Sunday, 21 April 2013

Mrs Tinne's Wardrobe

In late 2011 I went to the Lady Lever Art Gallery on Merseyside to see the exhibition The Finishing Touch - Women's Accessories, 1830-1940. As well as the exhibition itself, I came across a display copy of a fascinating book; “Mrs Tinne's Wardrobe, A Liverpool Lady’s Clothes, 1900 - 1940”. Always keen to add to my library of costuming books, I trotted down to the gallery shop in eager anticipation, only to be told that the book was out of print.

When I got home I contacted National Museums Liverpool via their website to express my disappointment that the book was no longer available, and received a reply that hopefully the title would be reprinted soon. Then last summer I received an email from Pauline Rushton, curator of Costume and Textiles and author of the book, to tell me that the reprint was now available. Finally I could get my own copy!

I have meant to write a post about it since then, and a weekend visit to the exhibition, Mrs Tinne's Wardrobe, at the Walker Art Gallery has finally prompted me to do so.

Emily Tinne in 1910

Emily Tinne (1886-1966) was the wife of a Liverpool doctor. Although trained as a cookery teacher, upon marriage in 1910 she gave up work, as was normal at the time. Thereafter she brought up a family, managed the family home, and shopped. Especially shopped.

In the period 1910 - 1940 Mrs Tinne acquired a truly astounding quantity of clothes, many of which she never seems to have worn, as they still have their paper labels attached. While the sheer volume of her purchases does not accurately represent the wardrobe of most middle-class women of the time (her husband had a private income, over and above what he earned as a family doctor), the clothes themselves are typical of many of the mainstream fashions worn by a woman of her age and social position in the inter-war period.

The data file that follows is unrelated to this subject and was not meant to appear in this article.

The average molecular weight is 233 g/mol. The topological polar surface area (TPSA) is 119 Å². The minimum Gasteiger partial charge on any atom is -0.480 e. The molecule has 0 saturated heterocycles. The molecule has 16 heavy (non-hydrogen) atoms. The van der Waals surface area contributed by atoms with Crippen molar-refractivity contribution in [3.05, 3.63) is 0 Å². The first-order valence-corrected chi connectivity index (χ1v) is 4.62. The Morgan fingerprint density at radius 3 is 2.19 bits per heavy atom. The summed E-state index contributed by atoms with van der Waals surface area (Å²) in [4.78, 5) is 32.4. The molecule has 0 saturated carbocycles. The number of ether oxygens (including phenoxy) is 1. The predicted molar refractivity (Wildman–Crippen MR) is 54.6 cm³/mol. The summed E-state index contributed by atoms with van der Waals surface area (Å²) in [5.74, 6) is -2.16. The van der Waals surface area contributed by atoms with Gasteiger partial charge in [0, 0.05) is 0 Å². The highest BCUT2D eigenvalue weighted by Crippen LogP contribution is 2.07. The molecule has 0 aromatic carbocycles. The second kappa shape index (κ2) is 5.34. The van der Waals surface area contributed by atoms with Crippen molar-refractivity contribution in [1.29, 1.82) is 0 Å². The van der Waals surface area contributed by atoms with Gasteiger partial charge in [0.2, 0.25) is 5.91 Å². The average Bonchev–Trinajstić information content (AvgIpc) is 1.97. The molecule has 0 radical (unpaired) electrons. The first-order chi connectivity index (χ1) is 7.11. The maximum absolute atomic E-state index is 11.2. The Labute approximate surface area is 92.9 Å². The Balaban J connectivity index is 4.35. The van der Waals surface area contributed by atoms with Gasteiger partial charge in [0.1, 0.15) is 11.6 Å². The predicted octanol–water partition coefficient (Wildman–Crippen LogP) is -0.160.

The Tinne family in about 1926

Upon Mrs Tinne’s death her daughter offered the collection to National Museums Liverpool. Even though many garments were in too poor a condition for the museum to accept, the Tinne collection still consists of more than 700 items of clothes, as worn by one family over many years. As many of the everyday clothes of this period were either thrown away, or the fabric reused in the ‘make do and mend’ years of the Second World War, it is probably unique.

As well as buying clothes, Mrs Tinne had many garments made for her by as local dressmaker, and the collection also includes a number of 1920s and 1930s fashion magazines and paper dress pattern supplements by makers like Weldon's. By this time she had borne seven children, and her figure reflected this. Unlike the 'Plus Size’ names used by pattern companies today these patterns are, shall we say, 'frank' in their titles, with ‘Outsize’ often in the largest typeface on the pattern envelope.

Less-than-subtle pattern envelopes

The current exhibition features 14 outfits, 10 of which have never been on public display before. It includes evening and dinner dresses, furs, day dresses and a rare maternity dress from about 1920.

1930-32 day dress, © National Museums Liverpool

1934-36 dinner dress, © National Museums Liverpool

1935-36 evening dress, © National Museums Liverpool

Details of previous exhibitions from the collection can be found here and here.

But back to the book. It contains beautifully clear photographs of 280 of the best-preserved items from the Tinne collection; day, evening and outdoor clothes, plus accessories, children’s clothes, hats, shoes and underwear. Overall it provides a fascinating picture of the changes in women’s clothing from the end of the Edwardian period through the looser, drop-waisted styles of the 1920s and on to the more tailored designs of the 1930s. In addition there is more information about the Tinne family, and on shopping in Liverpool in the inter-war years. An interesting read, plus lots of drool-worthy photographs - what more could you want? The book can be purchased from National Museums Liverpool’s online shop here.

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